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Oracle 11g VPD

Oracle 11g VPD

In this article you will see how to use a VPD to provide a record-level security across applications tables. In VPD you attach security policies directly to tables, views and synonyms so there is no ways for users to bypass your security settings.

In a VPD any SQL used to access a table, view or synonym protected by VPD policy is dynamically modified to include a limiting condition such as where clause or and clause. The modification occurs transparently and the user sees only the data that passes the limiting conditions in the where clause. The find grained access allows a great deal of control over the access to application tables. VPD policies can be applied to select, insert, update, index and delete commands. You can create different security policies for each type of access, one for selects another for inserts and so on.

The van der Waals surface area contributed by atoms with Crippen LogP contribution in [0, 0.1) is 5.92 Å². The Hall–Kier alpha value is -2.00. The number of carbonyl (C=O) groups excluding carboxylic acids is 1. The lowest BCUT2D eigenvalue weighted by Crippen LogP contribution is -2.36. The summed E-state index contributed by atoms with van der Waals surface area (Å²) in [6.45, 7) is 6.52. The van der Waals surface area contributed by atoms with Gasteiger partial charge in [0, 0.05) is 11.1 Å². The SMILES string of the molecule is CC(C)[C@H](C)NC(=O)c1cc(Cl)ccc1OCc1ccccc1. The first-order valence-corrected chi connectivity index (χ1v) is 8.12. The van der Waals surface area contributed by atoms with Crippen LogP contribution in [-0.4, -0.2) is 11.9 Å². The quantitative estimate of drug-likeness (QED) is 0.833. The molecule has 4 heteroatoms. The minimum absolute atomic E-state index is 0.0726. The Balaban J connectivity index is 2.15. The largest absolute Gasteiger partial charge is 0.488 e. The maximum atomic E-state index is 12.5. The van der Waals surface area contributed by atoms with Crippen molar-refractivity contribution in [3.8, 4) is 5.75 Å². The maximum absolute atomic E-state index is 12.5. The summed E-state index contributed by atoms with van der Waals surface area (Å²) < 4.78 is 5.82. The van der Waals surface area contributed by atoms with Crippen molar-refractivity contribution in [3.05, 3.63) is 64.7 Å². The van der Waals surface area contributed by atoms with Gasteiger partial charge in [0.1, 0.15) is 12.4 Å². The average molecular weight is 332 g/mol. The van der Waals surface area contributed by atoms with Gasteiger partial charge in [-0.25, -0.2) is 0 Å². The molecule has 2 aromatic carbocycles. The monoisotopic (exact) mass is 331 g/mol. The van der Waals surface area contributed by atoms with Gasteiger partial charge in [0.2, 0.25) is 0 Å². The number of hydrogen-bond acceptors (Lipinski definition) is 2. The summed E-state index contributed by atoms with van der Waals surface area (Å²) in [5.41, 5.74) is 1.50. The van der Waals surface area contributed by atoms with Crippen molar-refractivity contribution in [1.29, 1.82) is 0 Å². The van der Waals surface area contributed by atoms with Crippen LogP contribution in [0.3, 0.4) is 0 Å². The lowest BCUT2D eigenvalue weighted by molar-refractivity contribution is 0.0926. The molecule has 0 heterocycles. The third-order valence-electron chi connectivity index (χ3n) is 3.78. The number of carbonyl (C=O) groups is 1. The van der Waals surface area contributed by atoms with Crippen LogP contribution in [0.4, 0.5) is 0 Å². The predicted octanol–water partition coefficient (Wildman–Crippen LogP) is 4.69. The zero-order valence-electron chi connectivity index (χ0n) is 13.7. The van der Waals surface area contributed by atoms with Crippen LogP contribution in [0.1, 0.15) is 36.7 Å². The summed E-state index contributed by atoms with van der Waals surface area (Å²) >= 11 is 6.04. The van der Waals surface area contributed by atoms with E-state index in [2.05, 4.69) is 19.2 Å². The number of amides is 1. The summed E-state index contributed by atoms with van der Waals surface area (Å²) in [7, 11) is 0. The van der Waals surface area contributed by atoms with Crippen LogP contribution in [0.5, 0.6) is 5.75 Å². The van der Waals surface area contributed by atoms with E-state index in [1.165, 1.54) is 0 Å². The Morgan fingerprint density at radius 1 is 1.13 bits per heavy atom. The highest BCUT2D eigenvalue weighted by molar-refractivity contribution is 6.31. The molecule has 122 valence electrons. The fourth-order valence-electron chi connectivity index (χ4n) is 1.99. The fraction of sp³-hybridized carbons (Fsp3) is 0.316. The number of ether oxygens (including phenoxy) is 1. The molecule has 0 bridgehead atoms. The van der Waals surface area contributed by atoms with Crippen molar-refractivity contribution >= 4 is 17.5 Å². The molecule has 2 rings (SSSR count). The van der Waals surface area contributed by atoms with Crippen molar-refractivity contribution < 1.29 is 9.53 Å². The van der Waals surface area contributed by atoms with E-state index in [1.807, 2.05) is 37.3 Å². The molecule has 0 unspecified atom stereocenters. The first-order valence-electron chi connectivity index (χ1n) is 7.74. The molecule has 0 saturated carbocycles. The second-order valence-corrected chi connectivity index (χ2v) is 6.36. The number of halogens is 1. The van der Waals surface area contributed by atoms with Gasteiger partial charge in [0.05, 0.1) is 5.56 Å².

Implementing VPD requires the use of some advanced features such as procedures, triggers and PL/SQL.  VPD includes column-level VPD in which security policies are applied only when a particular column is accessed. Oracle also supports column masking, in which protected columns may display NULL values if their rows are returned. Additionally, auditing has been enhanced so that DBAs can perform fine-grained auditing of select, insert, update and delete commands.

Initial Configuration

VPD allows you to customize the way different users see the table data. VPD requires the use of a package DBMS_RLS.  From sysdba privileged account grant EXECUTE to the DBMS_RLS to all users. Create the users that will be used during the examples: PRACTICE that will own the tables, ADAMS abd BURLINGTON as illustrated below.

connect system/ as sysdba

grant execute on DBMS_RLS to public;

create user adams identified by adams;

create user Burlington identified by Burlington;